There are many aspects of the Animatrix and the online comics that continue to expand this visual theme. In Detective Story, Trinity removes a homing device from the detectiveís eyeball. Or in the concept work called Bits and Pieces of Information we see the intensely destructive impact of machine against flesh. Everything about the Matrix vibrates along this string and forces us to see things that maybe we wished we hadnít.

When it comes to the question of plot, the greater trajectory of the storyline moves from fantasy to the real. More and more screen time is devoted to exploring Zion than the Matrix (so much so that key questions are left unresolved: what happened between Smith and the Merovingian or the Trainman?). We also get the sense that the real world is increasingly cold and stoic. In the first Matrix movie we get some of Cypherís bellyaching and complaining. But by the end of Revolutions, we know that the real is far less than ideal.

And this trajectory continues. Fans await to find out what happens next in The Matrix Online, a game that is shaped by the direction of the Wachowskis. Fantasy is no longer contained by the movie theater, and maybe -- just maybe -- Smith has found a way to cross over from his world into ours. And even if he hasnít, we are still confronted by our own estimation of what is real and unreal.

This has been The Matrix and the Mater. Weíve looked at the issues of mothering, Trinityís character, examples of female power in the Matrix, sexuality, and questions of embodiment. Unlike "The Passion of Neo", the individual essays are not linked by argument, but they are linked by theme and topic. And when we look at that common theme, we see that the Wachowskisí work readily resonates with the feminist critique. We see that this cyber mythology sheds a lot of light on our cultural project of trying to see men and women equally.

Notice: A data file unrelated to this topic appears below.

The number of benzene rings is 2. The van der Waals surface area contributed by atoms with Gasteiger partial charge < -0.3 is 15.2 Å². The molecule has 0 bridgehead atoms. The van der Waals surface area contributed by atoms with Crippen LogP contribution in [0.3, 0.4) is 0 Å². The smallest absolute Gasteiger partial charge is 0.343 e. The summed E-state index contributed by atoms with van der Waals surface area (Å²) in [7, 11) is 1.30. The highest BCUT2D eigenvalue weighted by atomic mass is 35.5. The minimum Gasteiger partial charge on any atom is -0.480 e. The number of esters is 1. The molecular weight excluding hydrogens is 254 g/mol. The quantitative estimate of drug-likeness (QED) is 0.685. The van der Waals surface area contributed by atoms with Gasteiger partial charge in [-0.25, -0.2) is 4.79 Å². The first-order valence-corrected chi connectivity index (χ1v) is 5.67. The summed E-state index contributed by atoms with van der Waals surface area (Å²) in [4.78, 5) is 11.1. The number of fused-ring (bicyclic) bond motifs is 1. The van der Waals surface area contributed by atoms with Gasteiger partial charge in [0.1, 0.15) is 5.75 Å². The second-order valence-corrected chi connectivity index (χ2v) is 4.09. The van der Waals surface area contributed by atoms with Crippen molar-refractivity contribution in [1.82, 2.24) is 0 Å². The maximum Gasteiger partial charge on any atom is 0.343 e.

Thanks again to the gracious editors at The Matrix 101. I welcome your input and feedback. I really see this as a shared effort between you and me (and all those lurkers out there). So let me know what you think, and maybe if there is another theme you would like to explore together. If you would like to see other Matrix related articles, check out the "articles" section at http://beyondthematrix.stephen-faller.com. There is also a sign up feature if you would like to be informed of other new ideas and articles related to the Matrix. I do have some things in the pipeline, and the sign up feature is the best way to know about these new projects.

The Matrix has you. The End of this section

Stephen Faller is the author of Beyond the Matrix: Revolutions and Revelations and is a frequent contributor to the online Matrix community. He maintains a website with additional information on his book, as well as other original essays and articles. The staff of The Matrix 101 are grateful we could bring this essay series to our readers, and we sincerely thank Stephen for the opportunity!

 
Did You Know?

A reason for the 'sixth' One: six is the biblical day on which humanity was made, and Neo is in a sense the first 'human'. He is certainly the first 'One' who defeats the system and establishes the basis for freedom. The seventh 'reloading' would then be a 'sabbath': a 'day' of rest, on which the war would be over, or at least paused.
- Suggested by Wes Howard-Brook
Main Character from The Matrix

The Matrix copyright © 1999 - 2015, Warner Bros. Warner Bros. is the owner of all copyrights and trademark rights in The Matrix.
Website content copyright © 2003 - 2015, The Matrix 101. All rights reserved.